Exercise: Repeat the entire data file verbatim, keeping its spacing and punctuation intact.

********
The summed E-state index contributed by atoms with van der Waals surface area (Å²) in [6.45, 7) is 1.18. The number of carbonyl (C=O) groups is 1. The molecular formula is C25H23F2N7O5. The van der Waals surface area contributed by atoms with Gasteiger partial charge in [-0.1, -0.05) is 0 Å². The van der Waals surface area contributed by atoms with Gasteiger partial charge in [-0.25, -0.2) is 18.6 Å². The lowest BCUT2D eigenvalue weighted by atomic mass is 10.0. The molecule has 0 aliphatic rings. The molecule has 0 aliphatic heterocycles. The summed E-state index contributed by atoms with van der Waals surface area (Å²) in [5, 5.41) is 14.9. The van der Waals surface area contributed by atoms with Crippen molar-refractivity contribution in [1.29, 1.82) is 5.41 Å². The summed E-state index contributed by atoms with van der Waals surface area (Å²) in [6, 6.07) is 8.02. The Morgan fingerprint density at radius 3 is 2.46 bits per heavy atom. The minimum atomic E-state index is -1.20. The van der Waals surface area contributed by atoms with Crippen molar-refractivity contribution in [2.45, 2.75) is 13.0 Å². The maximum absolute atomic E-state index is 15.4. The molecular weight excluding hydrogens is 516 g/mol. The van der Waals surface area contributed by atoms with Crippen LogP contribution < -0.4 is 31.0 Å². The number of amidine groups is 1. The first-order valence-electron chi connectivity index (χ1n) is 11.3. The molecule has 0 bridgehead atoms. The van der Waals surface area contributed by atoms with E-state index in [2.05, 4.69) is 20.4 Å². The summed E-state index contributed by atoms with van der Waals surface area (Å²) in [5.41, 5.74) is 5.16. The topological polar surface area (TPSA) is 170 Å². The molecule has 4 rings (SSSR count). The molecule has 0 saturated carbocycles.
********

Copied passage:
The summed E-state index contributed by atoms with van der Waals surface area (Å²) in [6.45, 7) is 1.18. The number of carbonyl (C=O) groups is 1. The molecular formula is C25H23F2N7O5. The van der Waals surface area contributed by atoms with Gasteiger partial charge in [-0.1, -0.05) is 0 Å². The van der Waals surface area contributed by atoms with Gasteiger partial charge in [-0.25, -0.2) is 18.6 Å². The lowest BCUT2D eigenvalue weighted by atomic mass is 10.0. The molecule has 0 aliphatic rings. The molecule has 0 aliphatic heterocycles. The summed E-state index contributed by atoms with van der Waals surface area (Å²) in [5, 5.41) is 14.9. The van der Waals surface area contributed by atoms with Crippen molar-refractivity contribution in [1.29, 1.82) is 5.41 Å². The summed E-state index contributed by atoms with van der Waals surface area (Å²) in [6, 6.07) is 8.02. The Morgan fingerprint density at radius 3 is 2.46 bits per heavy atom. The minimum atomic E-state index is -1.20. The van der Waals surface area contributed by atoms with Crippen molar-refractivity contribution in [2.45, 2.75) is 13.0 Å². The maximum absolute atomic E-state index is 15.4. The molecular weight excluding hydrogens is 516 g/mol. The van der Waals surface area contributed by atoms with Crippen LogP contribution < -0.4 is 31.0 Å². The number of amidine groups is 1. The first-order valence-electron chi connectivity index (χ1n) is 11.3. The molecule has 0 bridgehead atoms. The van der Waals surface area contributed by atoms with E-state index in [2.05, 4.69) is 20.4 Å². The summed E-state index contributed by atoms with van der Waals surface area (Å²) in [5.41, 5.74) is 5.16. The topological polar surface area (TPSA) is 170 Å². The molecule has 4 rings (SSSR count). The molecule has 0 saturated carbocycles.